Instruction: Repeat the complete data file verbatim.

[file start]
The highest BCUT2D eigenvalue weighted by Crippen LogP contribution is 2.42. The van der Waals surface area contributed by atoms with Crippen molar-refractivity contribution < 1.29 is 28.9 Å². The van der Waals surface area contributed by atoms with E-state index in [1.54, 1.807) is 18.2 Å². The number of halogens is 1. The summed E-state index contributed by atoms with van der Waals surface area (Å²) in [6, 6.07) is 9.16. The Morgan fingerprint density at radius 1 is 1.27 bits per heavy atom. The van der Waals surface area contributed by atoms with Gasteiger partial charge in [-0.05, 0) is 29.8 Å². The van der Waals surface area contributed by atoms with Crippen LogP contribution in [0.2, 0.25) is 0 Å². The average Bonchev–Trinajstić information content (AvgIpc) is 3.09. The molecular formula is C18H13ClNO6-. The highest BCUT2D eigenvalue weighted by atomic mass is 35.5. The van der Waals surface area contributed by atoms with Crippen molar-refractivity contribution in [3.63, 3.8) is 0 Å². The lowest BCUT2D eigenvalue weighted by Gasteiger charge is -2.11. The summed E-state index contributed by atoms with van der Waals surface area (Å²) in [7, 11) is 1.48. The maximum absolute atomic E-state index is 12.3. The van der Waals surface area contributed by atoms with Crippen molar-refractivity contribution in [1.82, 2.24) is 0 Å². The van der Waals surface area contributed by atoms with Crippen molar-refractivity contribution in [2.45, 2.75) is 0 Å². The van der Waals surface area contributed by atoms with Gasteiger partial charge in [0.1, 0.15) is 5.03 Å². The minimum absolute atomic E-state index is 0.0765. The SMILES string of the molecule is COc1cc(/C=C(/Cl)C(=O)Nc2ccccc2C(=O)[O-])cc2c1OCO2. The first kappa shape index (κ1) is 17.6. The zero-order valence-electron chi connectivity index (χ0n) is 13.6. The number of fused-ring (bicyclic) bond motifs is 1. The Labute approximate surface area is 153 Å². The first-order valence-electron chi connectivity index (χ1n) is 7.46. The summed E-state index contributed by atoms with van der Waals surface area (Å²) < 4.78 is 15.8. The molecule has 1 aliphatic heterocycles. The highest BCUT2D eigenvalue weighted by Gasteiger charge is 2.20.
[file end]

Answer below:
The highest BCUT2D eigenvalue weighted by Crippen LogP contribution is 2.42. The van der Waals surface area contributed by atoms with Crippen molar-refractivity contribution < 1.29 is 28.9 Å². The van der Waals surface area contributed by atoms with E-state index in [1.54, 1.807) is 18.2 Å². The number of halogens is 1. The summed E-state index contributed by atoms with van der Waals surface area (Å²) in [6, 6.07) is 9.16. The Morgan fingerprint density at radius 1 is 1.27 bits per heavy atom. The van der Waals surface area contributed by atoms with Gasteiger partial charge in [-0.05, 0) is 29.8 Å². The van der Waals surface area contributed by atoms with Crippen LogP contribution in [0.2, 0.25) is 0 Å². The average Bonchev–Trinajstić information content (AvgIpc) is 3.09. The molecular formula is C18H13ClNO6-. The highest BCUT2D eigenvalue weighted by atomic mass is 35.5. The van der Waals surface area contributed by atoms with Crippen molar-refractivity contribution in [3.63, 3.8) is 0 Å². The lowest BCUT2D eigenvalue weighted by Gasteiger charge is -2.11. The summed E-state index contributed by atoms with van der Waals surface area (Å²) in [7, 11) is 1.48. The maximum absolute atomic E-state index is 12.3. The van der Waals surface area contributed by atoms with Crippen molar-refractivity contribution in [1.82, 2.24) is 0 Å². The van der Waals surface area contributed by atoms with Crippen molar-refractivity contribution in [2.45, 2.75) is 0 Å². The van der Waals surface area contributed by atoms with Gasteiger partial charge in [0.1, 0.15) is 5.03 Å². The minimum absolute atomic E-state index is 0.0765. The SMILES string of the molecule is COc1cc(/C=C(/Cl)C(=O)Nc2ccccc2C(=O)[O-])cc2c1OCO2. The first kappa shape index (κ1) is 17.6. The zero-order valence-electron chi connectivity index (χ0n) is 13.6. The number of fused-ring (bicyclic) bond motifs is 1. The Labute approximate surface area is 153 Å². The first-order valence-electron chi connectivity index (χ1n) is 7.46. The summed E-state index contributed by atoms with van der Waals surface area (Å²) < 4.78 is 15.8. The molecule has 1 aliphatic heterocycles. The highest BCUT2D eigenvalue weighted by Gasteiger charge is 2.20.